Some countries, including Australia and England, have been experimenting with day-night Test matches for some time now and with the ICC’s new decision, the longest format of the game may be played under lights very soon.

It is believed that the first match to be played under floodlights took place on 11 August 1952, between Middlesex County Cricket Club and Arsenal Football Club.

Though Test cricket is being played for more than a century, playing under lights regularly started in the last decade and a half.

Day/Night cricket is now commonplace in one-day cricket and Twenty20 cricket. For instance, all 27 matches in the 2014 ICC World Twenty20 were day/night games, as were most matches in the 2011 and 2015 Cricket World Cup.

During the late 2000s, discussions regarding the possibility of playing day/night Test matches were held. In the West Indies, the first floodlit first-class cricket match was played between Guyana and Trinidad and Tobago, in which the teams used a pink ball.



The viability of using a pink ball was also tried out by Cricket Australia and some Indian Premier League and Bangladesh Cricket League franchises.

The 2013–14 Sheffield Shield season included three day/night first-class matches with pink balls. The trials continued in 2014–15 as Cricket Australia look to host a day-night Test as early as 2015–16 against New Zealand.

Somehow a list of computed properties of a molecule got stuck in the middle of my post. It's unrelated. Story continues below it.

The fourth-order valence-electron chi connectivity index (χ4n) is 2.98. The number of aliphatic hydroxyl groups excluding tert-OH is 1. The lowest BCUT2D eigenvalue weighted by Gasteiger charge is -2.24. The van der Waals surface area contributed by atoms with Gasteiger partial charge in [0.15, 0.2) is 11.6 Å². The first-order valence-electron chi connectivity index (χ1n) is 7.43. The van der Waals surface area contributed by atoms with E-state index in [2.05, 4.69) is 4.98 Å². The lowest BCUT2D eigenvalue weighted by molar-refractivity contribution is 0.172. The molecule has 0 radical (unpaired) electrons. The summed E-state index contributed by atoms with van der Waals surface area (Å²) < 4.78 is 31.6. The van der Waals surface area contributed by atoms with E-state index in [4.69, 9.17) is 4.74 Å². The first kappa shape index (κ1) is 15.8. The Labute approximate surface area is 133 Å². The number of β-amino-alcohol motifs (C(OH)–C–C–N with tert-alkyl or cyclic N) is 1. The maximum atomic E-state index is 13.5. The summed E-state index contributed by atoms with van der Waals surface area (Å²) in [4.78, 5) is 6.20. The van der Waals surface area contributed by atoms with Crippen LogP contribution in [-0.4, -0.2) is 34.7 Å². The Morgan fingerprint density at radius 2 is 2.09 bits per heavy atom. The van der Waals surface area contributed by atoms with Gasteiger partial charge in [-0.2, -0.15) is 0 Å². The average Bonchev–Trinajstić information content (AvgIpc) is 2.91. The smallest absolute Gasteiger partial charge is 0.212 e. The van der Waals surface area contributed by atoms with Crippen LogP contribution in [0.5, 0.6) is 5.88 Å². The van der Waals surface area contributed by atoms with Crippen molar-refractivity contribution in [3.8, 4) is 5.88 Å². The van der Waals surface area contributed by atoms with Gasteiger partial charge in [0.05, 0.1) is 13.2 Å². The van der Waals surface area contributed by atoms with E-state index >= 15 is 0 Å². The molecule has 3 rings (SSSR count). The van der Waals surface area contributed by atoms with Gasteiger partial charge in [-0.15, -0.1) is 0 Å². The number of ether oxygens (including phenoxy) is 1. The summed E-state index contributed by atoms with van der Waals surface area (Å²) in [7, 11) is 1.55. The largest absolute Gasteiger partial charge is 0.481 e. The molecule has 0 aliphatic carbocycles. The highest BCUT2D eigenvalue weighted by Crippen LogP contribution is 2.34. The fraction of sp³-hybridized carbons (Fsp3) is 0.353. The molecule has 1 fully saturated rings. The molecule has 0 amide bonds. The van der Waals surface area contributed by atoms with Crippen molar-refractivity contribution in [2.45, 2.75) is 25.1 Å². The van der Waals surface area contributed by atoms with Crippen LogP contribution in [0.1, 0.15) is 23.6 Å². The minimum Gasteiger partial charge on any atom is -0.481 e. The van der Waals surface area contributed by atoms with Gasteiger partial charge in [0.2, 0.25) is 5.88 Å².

The ICC Cricket Committee, which held a two-day meeting at Lord's, recommended that the pink ball should be used in Intercontinental Cup matches and domestic competitions to ensure it can last 80 overs.

The one significant issue to overcome appears to be the impact of dew, which could impact the venues that are able to host floodlit Tests. It has often been seen in one-day internationals how a team bowling second second under the lights can be severely handicapped by a wet ball and it can make the toss too influential on the outcome.

The venue still needs to have decent lights and dew factor should me kept in mind. We can have the best ball in the world but it would be unfair in such conditions.

Flood light cricket or the Day-Night cricket has its own share of limitations. Here are some of them

Colour of the ball: The traditional cherry or the red leather ball is harder to pick under lights. Therefore, there was a need to have a different coloured ball which was easier for the batsman to pick. This gave rise to the white ball which was used along with black sight screens instead of the white screens used in test cricket.

Lifetime of the ball: The white ball gets dirty very quickly in comparison to the red one and batsmen find it harder to spot while facing deliveries off faster bowlers. The white ball loses its shine quickly thereby diminishing the main weapon of faster bowlers in test cricket.

The Swing: The white ball does not swing as much as the red ball (Test ball) when it is new.

Dew factor: This does not allow spinners to grip the ball under lights late in the evening. As most of the spinners are finger spinners, this would be a major issue especially in the sub continent where spinners are considered rulers.

The push behind floodlight Tests is largely to try to bring crowds back to the game in countries where they have severely dwindled, although Richardson believes all Full Members will be interested in trying the concept.

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